2022-2023 Graduate Teaching Assistants of the Year

Michael VanNostrandCollege of Nursing and Health Sciences Doctoral Program
Lecture Instruction Category

Michael VanNostrand is a 4th year PhD student in the College of Nursing and Health Sciences, pursuing his degree in Human Functioning and Rehabilitation Science. Michael graduated from SUNY Albany with a Bachelor of Science in Biology. He then earned a Master of Science in Clinical Exercise Science from Liberty University.

As a researcher, Michael’s interests include the development of fall risk assessments and exercise interventions for individuals with multiple sclerosis. Since joining the program in 2019, Michael has focused on understanding the intersect between mobility, cognition, and the underlying resources necessary for community participation. More recently, Michael’s work has aimed to bridge the gap between in-lab and at-home ambulation.

Michael's enthusiasm for teaching was evident as the instructor for the "Balance and Clinical Assessment" course he developed. Michael's teaching philosophy is built on the premise that active learning enhances student engagement and increases curiosity and enthusiasm with the material. Additionally, Michael believes that tailoring projects to students' interests and professional goals helps them to achieve their greatest potential. In his free time, Michael enjoys hiking, kayaking, snowboarding, and playing with his dogs, Daisy and Lucy.

Emily Beasley, Biology PhD Program
Lab Instruction Category

Emily Beasley recently defended her PhD in Biology at the University of Vermont. Originally from Kansas City, she graduated with a B.S. in Wildlife Biology and an M.S. in Biology from Missouri State University. As a quantitative ecologist, she uses mathematical models to figure out how nature works, particularly in the fields of community ecology, parasitology, disease ecology, and ecological scaling. She is also the Vertebrate Collections Manager in UVM’s Zadock Thompson Zoological Collections, where she works to make the collections accessible to researchers at UVM and beyond.

As a GTA in the Biology Department, Emily seeks to use the principles of universal design to ensure accessibility is built into every course she teaches. Together with Dr. Laura May Collado and GTA Maia Austin, she redesigned the Mammalogy lab from a primarily memorization-based course to a course that prioritizes career-relevant skills such as mammal specimen preparation, field techniques, and data literacy. She also designed and taught a 1-credit seminar, Introduction to R for Biologists, which provided students with the programming and data management skills needed to be competitive in the contemporary job market. She hopes to eventually become a professor at a research institution to balance her interests in research, mentoring, and teaching.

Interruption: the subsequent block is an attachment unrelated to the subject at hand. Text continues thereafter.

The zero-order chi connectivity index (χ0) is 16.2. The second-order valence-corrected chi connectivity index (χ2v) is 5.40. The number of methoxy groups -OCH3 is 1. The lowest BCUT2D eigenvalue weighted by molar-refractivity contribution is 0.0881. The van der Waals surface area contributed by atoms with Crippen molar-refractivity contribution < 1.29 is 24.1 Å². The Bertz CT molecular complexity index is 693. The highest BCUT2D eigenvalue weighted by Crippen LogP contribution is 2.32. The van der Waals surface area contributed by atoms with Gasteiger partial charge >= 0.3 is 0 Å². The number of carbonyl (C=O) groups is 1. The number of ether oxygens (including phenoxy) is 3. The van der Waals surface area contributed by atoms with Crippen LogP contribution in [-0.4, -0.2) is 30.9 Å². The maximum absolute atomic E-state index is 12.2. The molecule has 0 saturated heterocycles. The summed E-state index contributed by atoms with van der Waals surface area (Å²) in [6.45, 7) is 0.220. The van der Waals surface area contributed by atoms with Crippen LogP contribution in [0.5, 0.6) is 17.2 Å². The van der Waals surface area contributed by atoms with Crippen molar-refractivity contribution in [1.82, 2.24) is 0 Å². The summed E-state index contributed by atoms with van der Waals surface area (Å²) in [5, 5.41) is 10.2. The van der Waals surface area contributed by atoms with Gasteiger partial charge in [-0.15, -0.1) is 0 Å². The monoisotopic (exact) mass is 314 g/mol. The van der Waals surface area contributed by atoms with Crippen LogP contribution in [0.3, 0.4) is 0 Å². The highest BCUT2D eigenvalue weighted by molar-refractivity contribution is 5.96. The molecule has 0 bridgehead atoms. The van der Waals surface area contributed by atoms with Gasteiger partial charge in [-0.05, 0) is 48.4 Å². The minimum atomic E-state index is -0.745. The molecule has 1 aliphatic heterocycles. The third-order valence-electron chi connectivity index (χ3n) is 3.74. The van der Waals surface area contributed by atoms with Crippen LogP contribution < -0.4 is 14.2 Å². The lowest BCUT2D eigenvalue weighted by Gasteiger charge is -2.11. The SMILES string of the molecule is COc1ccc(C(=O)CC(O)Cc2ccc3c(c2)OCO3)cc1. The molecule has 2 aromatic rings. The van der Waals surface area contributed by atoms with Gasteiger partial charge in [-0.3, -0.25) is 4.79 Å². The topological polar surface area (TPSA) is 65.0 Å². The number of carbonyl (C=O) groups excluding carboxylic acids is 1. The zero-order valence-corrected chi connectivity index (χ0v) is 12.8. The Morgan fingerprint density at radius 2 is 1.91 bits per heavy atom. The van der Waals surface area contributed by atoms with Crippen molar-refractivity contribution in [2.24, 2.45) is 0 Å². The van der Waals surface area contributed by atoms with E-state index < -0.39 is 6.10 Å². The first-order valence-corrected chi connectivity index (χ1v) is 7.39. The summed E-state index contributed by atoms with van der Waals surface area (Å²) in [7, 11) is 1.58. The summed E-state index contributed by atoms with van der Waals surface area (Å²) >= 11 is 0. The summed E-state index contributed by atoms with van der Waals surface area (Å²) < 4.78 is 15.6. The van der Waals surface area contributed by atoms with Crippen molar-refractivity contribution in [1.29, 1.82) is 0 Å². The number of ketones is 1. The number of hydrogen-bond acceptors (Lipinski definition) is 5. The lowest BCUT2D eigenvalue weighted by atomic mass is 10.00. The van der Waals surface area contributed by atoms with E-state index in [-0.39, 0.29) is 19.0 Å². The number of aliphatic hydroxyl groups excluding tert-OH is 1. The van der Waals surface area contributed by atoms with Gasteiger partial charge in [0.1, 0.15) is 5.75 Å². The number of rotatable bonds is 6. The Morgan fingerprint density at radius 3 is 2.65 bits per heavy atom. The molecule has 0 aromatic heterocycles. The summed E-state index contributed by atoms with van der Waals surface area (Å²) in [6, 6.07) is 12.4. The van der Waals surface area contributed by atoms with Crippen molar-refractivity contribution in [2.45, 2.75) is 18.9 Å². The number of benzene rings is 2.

2022-2023 Outstanding Doctoral Dissertation Award

Libin Liang, Ph.D., Materials Science

Libin Liang received a Bachelor of Engineering degree in Materials Science and Engineering from the South China University of Technology in 2012. He then received a Master of Engineering degree in Materials Science from the South China University of Technology in 2015, where he focused his research on the aggregation behavior of submicron particles in suspension, and development of a practical simulation method to predict the stable dispersion condition.

Libin Liang carried on his passion in Materials Science and earned a Ph.D. at the University of Vermont (UVM) working in Professor Madalina I. Furis’ research group. In his Ph.D. journey, Libin showed research interest in the fundamental studies of organic semiconductors, and the feasibility of flexible electronic applications. His studies brought research attention to the ordered system of organic semiconductors, and filled the research gaps by providing new insights of the materials properties. With the Clean Energy Fund (renamed as the Sustainable Campus Fund in 2020), Libin developed multiple powerful experiment techniques and devices which offer useful tools to other researchers to facilitate relevant studies. Libin’s novel approach, which involved introducing new experiment protocol to explore the temperature- and strain-dependent material properties, was the first to demonstrate the potential of utilizing external applied strain as a property “tuning knob” in organic semiconductors. His studies will open a new gateway to investigate the organic semiconductor properties, and bridge the fundamental studies to the future novel design of electronic device.
Libin Liang is currently a process technology development engineer at Intel Corporation. He applies the extensive skills of problem-solving, design of experiment, simulation, optics, etc. obtained from his previous graduate studies, and dedicates his talent to developing the state-of-art co-packaged optics I/O technology. As always, Libin enjoys learning new knowledge and embraces challenges.

The Outstanding Doctoral Dissertation Award recognizes exceptional work on behalf of a doctoral student, as demonstrated by their dissertation, including significant contributions to their field of study.

2022-2023 Outstanding Master's Thesis Award

Alexandra Perlow, M.A.
Master of Arts in English

Lexie Perlow received her B.A. in English from St. Lawrence University prior to coming to the University of Vermont in 2020 to pursue an M.A. in English. During her masters she worked closely with Dr. John Gennari to conduct research on Bob Dylan and his contribution to the worlds of literature and music history.

Lexie’s thesis explored Dylan’s role in the mythology surrounding the 1965 Newport Folk Festival, an event that changed the way audiences interacted with and understood the artist. Using Philip Auslander’s theory on Musical Personae as the frame in which to study Dylan’s history, she sought to better understand how the audience-performer contract played a role in Dylan’s career, as well as how our perceptions of performers can impact the way we construct history and collective memory. She shed new light on Dylan’s career and urged readers to reassess the way they understood music history, giving them opportunity to apply this theory and understanding to their own favorite musicians.